Park place: Establishing recreation system was linchpin of improving Memphis

Hidden Memphis feature story for The Commercial Appeal

Oct. 9, 2011

The founders had a plan, and it began with the parks.

When Memphis was established in 1819, parks and open spaces were as much a part of the vision as the Mississippi River, commerce and cotton. With a total of 36 acres decreed by the founders (the earliest being Court Square, Market Square, Exchange Square, Auction Square and the promenade along the bluff), Memphis established itself as a city on the cutting edge of culture, recreation and meeting the needs of the community.

Today, with activists and leaders suddenly intent on expanding and utilizing existing green space as an amenity to attract a creative class of people and industry, it’s a resource the city has actually been cultivating and sitting upon since its earliest days.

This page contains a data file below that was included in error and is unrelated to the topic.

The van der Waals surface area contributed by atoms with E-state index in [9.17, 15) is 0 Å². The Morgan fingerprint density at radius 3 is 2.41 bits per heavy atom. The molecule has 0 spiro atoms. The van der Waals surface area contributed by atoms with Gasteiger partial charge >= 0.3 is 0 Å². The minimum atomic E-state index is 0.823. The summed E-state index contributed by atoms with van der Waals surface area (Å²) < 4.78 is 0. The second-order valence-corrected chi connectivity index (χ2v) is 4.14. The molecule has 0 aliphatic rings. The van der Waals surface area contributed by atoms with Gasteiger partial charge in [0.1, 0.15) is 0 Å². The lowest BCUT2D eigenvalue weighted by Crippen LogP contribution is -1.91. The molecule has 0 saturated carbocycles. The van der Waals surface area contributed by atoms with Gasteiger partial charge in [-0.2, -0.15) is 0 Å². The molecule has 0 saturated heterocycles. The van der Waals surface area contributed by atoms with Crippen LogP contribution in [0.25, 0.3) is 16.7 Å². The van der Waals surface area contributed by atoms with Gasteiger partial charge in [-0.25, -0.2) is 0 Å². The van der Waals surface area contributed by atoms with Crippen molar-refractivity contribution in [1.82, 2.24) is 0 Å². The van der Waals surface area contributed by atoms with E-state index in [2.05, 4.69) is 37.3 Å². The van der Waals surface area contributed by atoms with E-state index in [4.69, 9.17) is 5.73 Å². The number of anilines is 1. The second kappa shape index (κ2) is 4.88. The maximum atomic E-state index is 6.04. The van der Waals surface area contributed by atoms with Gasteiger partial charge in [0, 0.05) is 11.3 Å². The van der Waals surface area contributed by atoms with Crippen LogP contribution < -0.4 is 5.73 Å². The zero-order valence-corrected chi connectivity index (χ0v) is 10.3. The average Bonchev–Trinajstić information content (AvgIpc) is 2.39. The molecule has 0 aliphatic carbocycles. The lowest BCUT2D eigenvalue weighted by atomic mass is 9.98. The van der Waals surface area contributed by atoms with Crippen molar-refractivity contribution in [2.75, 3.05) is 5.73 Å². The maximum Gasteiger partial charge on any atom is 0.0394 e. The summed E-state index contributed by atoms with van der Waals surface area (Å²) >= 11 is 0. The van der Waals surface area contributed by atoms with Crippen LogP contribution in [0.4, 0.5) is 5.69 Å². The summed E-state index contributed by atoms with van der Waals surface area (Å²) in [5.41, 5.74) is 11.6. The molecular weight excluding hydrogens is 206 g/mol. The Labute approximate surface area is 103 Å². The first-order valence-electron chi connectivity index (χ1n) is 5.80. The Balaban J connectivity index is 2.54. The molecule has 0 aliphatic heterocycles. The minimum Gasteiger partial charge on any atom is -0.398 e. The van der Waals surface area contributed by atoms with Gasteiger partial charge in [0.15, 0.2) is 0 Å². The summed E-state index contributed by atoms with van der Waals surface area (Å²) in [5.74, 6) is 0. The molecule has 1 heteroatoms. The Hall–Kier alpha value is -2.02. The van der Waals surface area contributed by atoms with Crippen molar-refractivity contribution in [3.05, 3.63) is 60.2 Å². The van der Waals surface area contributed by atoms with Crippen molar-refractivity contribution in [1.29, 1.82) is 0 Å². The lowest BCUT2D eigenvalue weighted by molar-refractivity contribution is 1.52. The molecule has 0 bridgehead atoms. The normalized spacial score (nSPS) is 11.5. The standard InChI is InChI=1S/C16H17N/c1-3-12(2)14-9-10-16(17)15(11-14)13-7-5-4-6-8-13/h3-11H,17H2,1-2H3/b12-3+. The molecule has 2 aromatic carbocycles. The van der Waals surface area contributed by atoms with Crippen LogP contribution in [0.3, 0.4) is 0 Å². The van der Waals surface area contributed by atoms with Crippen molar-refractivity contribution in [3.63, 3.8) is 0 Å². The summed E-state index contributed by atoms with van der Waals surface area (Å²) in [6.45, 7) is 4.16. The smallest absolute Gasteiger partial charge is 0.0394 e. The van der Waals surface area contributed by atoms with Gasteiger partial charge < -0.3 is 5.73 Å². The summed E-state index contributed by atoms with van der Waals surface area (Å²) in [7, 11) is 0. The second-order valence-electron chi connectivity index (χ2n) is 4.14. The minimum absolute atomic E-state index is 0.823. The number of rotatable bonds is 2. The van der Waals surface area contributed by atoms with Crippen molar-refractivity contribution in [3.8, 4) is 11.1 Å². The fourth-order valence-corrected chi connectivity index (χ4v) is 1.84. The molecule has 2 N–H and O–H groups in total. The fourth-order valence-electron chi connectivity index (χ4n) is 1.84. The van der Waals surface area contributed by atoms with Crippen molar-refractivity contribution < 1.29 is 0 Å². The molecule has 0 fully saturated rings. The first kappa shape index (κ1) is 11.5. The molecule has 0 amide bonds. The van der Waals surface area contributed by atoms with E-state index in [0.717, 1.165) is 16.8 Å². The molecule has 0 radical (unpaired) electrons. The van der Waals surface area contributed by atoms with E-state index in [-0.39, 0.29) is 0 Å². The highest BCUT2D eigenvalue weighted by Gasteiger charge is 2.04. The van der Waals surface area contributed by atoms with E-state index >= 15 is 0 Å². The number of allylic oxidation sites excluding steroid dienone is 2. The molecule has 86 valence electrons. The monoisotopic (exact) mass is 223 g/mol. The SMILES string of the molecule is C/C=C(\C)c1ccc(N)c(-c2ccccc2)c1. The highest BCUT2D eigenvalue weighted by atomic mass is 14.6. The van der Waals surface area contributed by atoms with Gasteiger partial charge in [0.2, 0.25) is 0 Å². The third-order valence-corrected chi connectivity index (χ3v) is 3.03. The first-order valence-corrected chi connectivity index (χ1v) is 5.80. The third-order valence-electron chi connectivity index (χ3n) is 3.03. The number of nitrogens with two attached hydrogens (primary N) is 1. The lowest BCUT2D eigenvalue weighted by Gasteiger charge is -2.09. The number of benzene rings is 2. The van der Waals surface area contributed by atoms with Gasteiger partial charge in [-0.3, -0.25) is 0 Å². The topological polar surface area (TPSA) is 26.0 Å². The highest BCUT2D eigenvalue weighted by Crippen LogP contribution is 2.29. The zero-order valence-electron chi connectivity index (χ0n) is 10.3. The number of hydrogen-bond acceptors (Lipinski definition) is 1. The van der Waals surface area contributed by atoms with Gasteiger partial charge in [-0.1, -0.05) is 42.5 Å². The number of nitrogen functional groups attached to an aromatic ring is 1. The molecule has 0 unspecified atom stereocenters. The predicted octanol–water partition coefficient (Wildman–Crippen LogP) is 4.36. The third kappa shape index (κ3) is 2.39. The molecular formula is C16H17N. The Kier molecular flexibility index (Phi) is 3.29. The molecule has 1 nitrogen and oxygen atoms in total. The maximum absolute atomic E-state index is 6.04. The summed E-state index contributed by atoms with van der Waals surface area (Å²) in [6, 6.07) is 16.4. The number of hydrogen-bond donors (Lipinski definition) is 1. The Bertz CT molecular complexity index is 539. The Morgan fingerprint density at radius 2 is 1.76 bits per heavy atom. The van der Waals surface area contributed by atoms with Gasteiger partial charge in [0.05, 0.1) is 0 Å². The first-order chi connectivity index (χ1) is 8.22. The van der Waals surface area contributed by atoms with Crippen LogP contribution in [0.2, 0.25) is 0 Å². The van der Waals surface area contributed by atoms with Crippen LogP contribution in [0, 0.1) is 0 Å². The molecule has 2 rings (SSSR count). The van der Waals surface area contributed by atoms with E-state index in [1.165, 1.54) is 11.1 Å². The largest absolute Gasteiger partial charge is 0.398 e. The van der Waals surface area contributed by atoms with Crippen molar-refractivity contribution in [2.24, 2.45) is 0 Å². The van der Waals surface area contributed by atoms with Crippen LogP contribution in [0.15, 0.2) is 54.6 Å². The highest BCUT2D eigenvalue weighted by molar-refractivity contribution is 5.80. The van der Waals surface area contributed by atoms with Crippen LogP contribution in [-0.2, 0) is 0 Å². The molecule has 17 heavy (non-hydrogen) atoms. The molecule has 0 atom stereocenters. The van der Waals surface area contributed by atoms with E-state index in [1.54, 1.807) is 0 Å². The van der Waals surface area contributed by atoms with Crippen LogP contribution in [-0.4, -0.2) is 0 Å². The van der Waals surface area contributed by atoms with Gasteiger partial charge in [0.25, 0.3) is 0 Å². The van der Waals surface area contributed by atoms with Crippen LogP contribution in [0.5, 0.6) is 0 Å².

As early as 1889, Judge L.B. McFarland began looking into the creation of a park system for the city. Nine years later, John C. Olmsted, son of Frederick Law Olmsted Sr., the designer of New York’s Central Park, visited Memphis to investigate the possibility of such a system.

The mood of the nation following the Civil War, Reconstruction and the yellow fever epidemics led to an avid progressive movement of city beautification … (read more)


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